A public benefit corporation that terminates its status, or has its status revoked more than once pursuant to section 304A.301, subdivision 5, may not elect to become a public benefit corporation under this chapter until three years have passed since the effective date of termination or revocation.

Minn. Stat. § 304A.103, subd. 4

2) Revocation

A public benefit corporation’s status will be revoked by the secretary of state when a public benefit corporation fails to file its annual report.

Failure to file an annual benefit report.

If a public benefit corporation fails to file, before April 1 or any calendar year, the annual benefit report required by this section, the secretary of state shall revoke the corporation’s status as a public benefit corporation under this chapter and must notify the public benefit corporation of the revocation using the information provided by the corporation pursuant to section 5.002 or 5.34 or provided in the articles.

Minn. Stat. § 304A.301, subd. 5

A revoked public benefit corporation loses the statutory benefits of being a public benefit corporation.  Reinstatement must be timely made and costs $500.

Effects of revocation; reinstatement.

(a)A public benefit corporation that has lost its public benefit corporation status for failure to timely file an annual benefit report is not entitled to the benefits afforded to a public benefit corporation under this chapter as of the date of revocation.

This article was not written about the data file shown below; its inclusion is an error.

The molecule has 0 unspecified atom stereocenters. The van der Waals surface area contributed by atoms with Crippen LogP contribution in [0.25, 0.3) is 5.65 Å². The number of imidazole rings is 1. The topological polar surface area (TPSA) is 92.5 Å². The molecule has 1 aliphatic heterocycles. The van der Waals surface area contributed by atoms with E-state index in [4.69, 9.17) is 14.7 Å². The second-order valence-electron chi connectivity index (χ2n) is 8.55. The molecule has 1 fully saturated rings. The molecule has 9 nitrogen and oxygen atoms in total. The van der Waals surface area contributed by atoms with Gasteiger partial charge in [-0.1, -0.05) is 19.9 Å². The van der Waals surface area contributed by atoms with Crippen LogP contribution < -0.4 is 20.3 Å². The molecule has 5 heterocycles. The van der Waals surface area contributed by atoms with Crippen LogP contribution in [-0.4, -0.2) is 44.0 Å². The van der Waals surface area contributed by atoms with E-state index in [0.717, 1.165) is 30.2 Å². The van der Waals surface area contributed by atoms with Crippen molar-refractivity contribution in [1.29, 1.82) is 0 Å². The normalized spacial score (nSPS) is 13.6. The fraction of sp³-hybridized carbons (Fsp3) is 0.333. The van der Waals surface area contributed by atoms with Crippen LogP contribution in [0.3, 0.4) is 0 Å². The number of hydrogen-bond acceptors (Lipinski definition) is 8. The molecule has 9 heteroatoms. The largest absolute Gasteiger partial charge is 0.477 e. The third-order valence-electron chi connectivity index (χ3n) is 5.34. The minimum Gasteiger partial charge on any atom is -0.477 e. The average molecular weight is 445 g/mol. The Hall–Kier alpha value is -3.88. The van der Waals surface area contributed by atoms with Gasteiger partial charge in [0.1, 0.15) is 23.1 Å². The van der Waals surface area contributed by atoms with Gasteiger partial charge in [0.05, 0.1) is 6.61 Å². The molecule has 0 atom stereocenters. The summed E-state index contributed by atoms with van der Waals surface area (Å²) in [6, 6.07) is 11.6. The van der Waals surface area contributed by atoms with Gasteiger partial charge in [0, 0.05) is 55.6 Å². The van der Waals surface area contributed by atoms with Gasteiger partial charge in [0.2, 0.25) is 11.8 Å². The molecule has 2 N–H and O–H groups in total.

(b) Within 30 days of issuance of revocation of public benefit corporation status by the secretary of state, filing a renewal complying with this section and a $500 fee with the secretary of state will reinstate the corporation as a public benefit corporation under this chapter as of the date of revocation.

Minn. Stat. § 304A.301, subd. 6

3) Dissolution

A public benefit corporation can be dissolved under the Minnesota Corporation Act.  Additionally, a public benefit corporation may be ordered by a court to dissolve. The procedure for dissolving a public benefit corporation is the same as the procedure for dissolving a corporation.

Methods of dissolution.

A corporation may be dissolved:

(a) before the issuance of shares, pursuant to section 302A.711;

(b) after the issuance of shares, pursuant to sections 302A.721 to 302A.7291;

(c) by order of a court pursuant to sections 302A.741 to 302A.765; or

(d) by the secretary of state according to section 302A.821.

Minn. Stat. § 302A.701

A court may appoint a receiver to wind up and liquidate the activities of a public benefit corporation.

Particular relief available.

In an action under this chapter, in addition to granting any other equitable relief the court deems just and reasonable in the circumstances, the court may appoint a receiver of the public benefit corporation to wind up and liquidate the activities and business of the public benefit corporation.

Minn. Stat. § 304A.202, subd. 3(a)(3)(i)


Attorney Kim Lowe helps enterprises in both the for-profit and nonprofit sectors, navigate the complex legal and business issues faced by the modern organization. Utilizing decades of legal, business and leadership experience, as well as her nationally recognized unique cross-sector expertise, Kim helps business and thought leaders create, fund and operate for-profit enterprises, benefit corporations, cooperatives and/or nonprofit organizations.